Cookie banners: How to stay GDPR compliant?

Image of Carlo Cilento

Published on May 16, 2023 and edited on Apr 16, 2024 by Carlo Cilento

Cookie banners are everywhere on the Internet, and everyone hates them. They break the navigation flow and often require several clicks through a confusing interface to say “no thank you.” Today we will look at them and explain what they are for and- most importantly- how websites can avoid needing one.

Let’s dive in!

  1. What are cookies?
  2. What are cookie banners?
  3. Why are cookie banners needed?
  4. Does your website need a cookie banner?
  5. How do I make my cookie banner compliant?
    1. Do not manipulate visitors!
    2. Provide clear, transparent information
    3. Honor user preferences
  6. Are cookie banners bad for your website?
  7. Between a rock and a hard place
  8. Time to go cookieless
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What are cookies?

Cookies are pieces of information stored on a user’s browser. Websites use cookies for various purposes, such as analytics, web marketing, ensuring web security, making automatic log-ins possible, remembering your language and UI settings, and tracking items in your online shopping cart.

Not all cookies are the same. Third-party cookies are the most invasive, as they can track you across different websites. On the other hand, first-party cookies cannot do that. Other important distinctions between cookies are essential vs. non-essential and identifying vs. non-identifying.

Cookie banners are pop-ups that ask for your consent to the use of cookies when you first land on a website. If you have Internet access, you know exactly what they look like and how annoying they are.

Cookie banners pop when you first visit a domain and prevent you from browsing it until you make a choice. Some present you with a transparent choice, while others make rejecting cookies as confusing and annoying as possible- for instance, by hiding the option to reject cookies with a low-contrast font or by burying the option in a second layer that requires multiple clicks to access. They typically contain a link to a privacy policy (which is more exactly a privacy notice in the legal jargon).


In the EU, the ePrivacy Directive requires consent for a specific type of cookie- that is, non-essential cookies. If you use non-essential cookies, you need consent before your website reads and writes them. In practice, you need a cookie banner to process such cookies.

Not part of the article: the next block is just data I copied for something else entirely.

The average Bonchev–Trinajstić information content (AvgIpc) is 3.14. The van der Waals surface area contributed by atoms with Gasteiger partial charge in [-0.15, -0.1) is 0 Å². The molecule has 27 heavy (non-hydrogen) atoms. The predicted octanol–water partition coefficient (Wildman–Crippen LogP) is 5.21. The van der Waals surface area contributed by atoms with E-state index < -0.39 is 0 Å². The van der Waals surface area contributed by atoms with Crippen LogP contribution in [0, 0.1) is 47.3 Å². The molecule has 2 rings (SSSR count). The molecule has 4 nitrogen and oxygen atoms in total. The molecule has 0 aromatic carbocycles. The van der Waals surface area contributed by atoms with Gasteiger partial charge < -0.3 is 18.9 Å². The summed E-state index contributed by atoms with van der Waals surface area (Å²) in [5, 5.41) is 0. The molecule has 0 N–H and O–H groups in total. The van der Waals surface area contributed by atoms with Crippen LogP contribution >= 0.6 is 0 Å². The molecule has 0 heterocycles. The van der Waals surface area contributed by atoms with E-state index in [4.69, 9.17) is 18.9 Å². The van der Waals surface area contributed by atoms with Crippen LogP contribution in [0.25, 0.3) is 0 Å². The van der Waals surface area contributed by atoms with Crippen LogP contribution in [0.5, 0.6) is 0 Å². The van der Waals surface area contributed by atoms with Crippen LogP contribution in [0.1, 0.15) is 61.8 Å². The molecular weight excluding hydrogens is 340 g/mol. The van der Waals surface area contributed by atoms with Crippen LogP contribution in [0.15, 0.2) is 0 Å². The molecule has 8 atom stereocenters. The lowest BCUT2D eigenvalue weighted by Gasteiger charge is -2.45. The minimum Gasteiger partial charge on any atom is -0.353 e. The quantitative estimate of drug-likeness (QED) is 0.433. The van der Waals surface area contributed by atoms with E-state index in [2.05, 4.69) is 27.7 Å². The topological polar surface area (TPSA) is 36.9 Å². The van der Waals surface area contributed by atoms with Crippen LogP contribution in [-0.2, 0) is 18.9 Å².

Rules are different in other jurisdictions. Some laws have similar requirements to the ePrivacy Directive, while others only require a cookie notice or require no pop-up at all.

If your website uses non-essential cookies, then it needs a cookie banner. Non-essential cookies are not needed for the functionality of a website and are typically used for web analytics and marketing.

In practical terms, you need a cookie banner if you use Google Analytics or any other cookie-based analytics software.

Do not manipulate visitors!

Your cookie banner should be transparent and allow users to reject cookies easily.

You don’t need to take our word for it. Months ago, a European Data Protection Board task force published a report on cookie banners. The task force examined the most common deceptive design strategies from cookie banners and found them to be mostly illegal. Therefore, deceptive cookie banners do not collect valid consent and make the use of cookies unlawful under the ePrivacy Directive.

The Board is the EU institution where all privacy authorities from the Union and the EEA sit, so the report gives us a good idea of how cases will be handled.

In a nutshell, rejecting cookies should be as easy as accepting them. If you really need to use cookies for tracking, put a “reject all” button in the first layer, make it as visible as the “accept button,” and ensure that the option does exactly what it says.

Of course, if you do this, more people will reject your cookies. There is no way around this: Empowering people to make privacy-friendly choices is the very reason for the existence of cookie banners.